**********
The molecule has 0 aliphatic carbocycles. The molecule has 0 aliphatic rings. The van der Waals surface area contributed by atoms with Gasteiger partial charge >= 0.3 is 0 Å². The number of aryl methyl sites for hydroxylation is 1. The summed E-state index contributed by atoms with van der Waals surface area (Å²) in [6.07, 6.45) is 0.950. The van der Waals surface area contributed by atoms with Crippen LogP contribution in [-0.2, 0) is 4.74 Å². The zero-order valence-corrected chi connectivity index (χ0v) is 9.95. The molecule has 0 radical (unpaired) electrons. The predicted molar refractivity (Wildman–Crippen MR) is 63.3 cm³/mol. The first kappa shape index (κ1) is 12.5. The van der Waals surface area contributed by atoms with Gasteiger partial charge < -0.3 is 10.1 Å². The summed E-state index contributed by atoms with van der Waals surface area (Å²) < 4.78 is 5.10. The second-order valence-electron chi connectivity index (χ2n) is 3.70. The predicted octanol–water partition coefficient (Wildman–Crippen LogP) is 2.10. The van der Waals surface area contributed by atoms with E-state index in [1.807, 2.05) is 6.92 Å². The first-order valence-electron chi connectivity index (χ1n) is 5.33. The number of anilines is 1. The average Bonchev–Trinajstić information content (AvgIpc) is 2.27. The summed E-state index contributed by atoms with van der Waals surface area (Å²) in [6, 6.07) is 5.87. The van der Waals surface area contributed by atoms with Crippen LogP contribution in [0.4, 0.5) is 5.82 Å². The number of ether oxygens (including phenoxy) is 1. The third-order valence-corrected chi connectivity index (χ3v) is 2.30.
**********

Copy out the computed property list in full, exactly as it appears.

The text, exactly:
The molecule has 0 aliphatic carbocycles. The molecule has 0 aliphatic rings. The van der Waals surface area contributed by atoms with Gasteiger partial charge >= 0.3 is 0 Å². The number of aryl methyl sites for hydroxylation is 1. The summed E-state index contributed by atoms with van der Waals surface area (Å²) in [6.07, 6.45) is 0.950. The van der Waals surface area contributed by atoms with Crippen LogP contribution in [-0.2, 0) is 4.74 Å². The zero-order valence-corrected chi connectivity index (χ0v) is 9.95. The molecule has 0 radical (unpaired) electrons. The predicted molar refractivity (Wildman–Crippen MR) is 63.3 cm³/mol. The first kappa shape index (κ1) is 12.5. The van der Waals surface area contributed by atoms with Gasteiger partial charge < -0.3 is 10.1 Å². The summed E-state index contributed by atoms with van der Waals surface area (Å²) < 4.78 is 5.10. The second-order valence-electron chi connectivity index (χ2n) is 3.70. The predicted octanol–water partition coefficient (Wildman–Crippen LogP) is 2.10. The van der Waals surface area contributed by atoms with E-state index in [1.807, 2.05) is 6.92 Å². The first-order valence-electron chi connectivity index (χ1n) is 5.33. The number of anilines is 1. The average Bonchev–Trinajstić information content (AvgIpc) is 2.27. The summed E-state index contributed by atoms with van der Waals surface area (Å²) in [6, 6.07) is 5.87. The van der Waals surface area contributed by atoms with Crippen LogP contribution in [0.4, 0.5) is 5.82 Å². The number of ether oxygens (including phenoxy) is 1. The third-order valence-corrected chi connectivity index (χ3v) is 2.30.